Railroad News

Florida Motorist Killed by Amtrak Train at Dangerous, Unguarded CSX Crossing

By November 10, 2014 No Comments

(Pierson, Florida – November 7, 2014)

Returning to work after her lunch break, a Florida trucking company dispatcher and mother of two was killed as she attempted to drive her 2002 GMC pickup truck across the dangerous and unguarded crossing of CSX railroad tracks and the private drive leading to the JRC Transportation complex just off U.S. Highway 17 south of Pierson, FL shortly after 1:00 P.M., EST Friday.

Laura Ann Bennett, 40, was headed south on U.S. 17 and turned right toward the JRC parking lot, when her vehicle was struck on the passenger side. Amtrak’s Miami-bound “Silver Meteor” was “coming at full speed and it hit the pickup” according to witness Philip Cody Hobbs, who was also headed south on Highway 17 and saw the tragedy unfold.

The victim’s family, hearing of the accident shortly after it occurred, gathered at the scene, where Bennett had been pronounced dead. According to Jeannie Tapia, Bennett’s aunt, her niece was the mother of a newborn daughter and a son who is in kindergarten.

Also arriving at the scene, besides the now-motherless children, was the victim’s boy friend, John Mowery, who could not speak to the media due to his grieving condition.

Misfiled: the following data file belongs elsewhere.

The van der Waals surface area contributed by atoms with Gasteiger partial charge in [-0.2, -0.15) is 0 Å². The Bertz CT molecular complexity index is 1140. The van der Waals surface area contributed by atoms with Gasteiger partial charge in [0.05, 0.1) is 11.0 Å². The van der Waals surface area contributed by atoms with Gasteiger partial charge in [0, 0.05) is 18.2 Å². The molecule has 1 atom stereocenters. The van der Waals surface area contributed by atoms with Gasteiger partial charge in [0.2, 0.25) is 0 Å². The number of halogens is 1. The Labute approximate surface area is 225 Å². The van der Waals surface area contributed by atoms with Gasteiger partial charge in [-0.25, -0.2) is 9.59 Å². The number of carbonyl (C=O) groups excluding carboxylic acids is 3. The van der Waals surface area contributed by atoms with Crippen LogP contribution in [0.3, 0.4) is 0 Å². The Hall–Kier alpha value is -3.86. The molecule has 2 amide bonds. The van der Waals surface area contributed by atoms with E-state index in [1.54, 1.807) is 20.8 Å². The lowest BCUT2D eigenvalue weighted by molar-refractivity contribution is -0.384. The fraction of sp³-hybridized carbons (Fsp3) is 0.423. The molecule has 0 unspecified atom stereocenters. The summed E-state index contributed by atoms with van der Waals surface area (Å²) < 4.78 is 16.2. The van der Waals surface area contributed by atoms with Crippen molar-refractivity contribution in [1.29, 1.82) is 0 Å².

Among the eight trains which operate across the intersection daily at a maximum speed of 79 mph are two Amtrak passenger trains and several CSX freight trains.

As previously mentioned, this crossing lacks any form of active protection, such as lights and gates. It is virtually certain that if equipped with lights and gates this accident would not have happened. Amtrak, CSX and Operation Lifesaver all know that lights and gates are the most effective type of protection at railroad crossings. Studies that have been conducted over fifty years ago confirm that lights and gates offer the ability to drastically reduce the number of vehicle/train accidents by as much as 96%.

According to Amtrak spokeswoman Kimberly Woods, the train had departed New York City Thursday afternoon, and was due in Miami at 6:55 P.M., EST, Friday. The Silver Meteor had 208 passengers on board.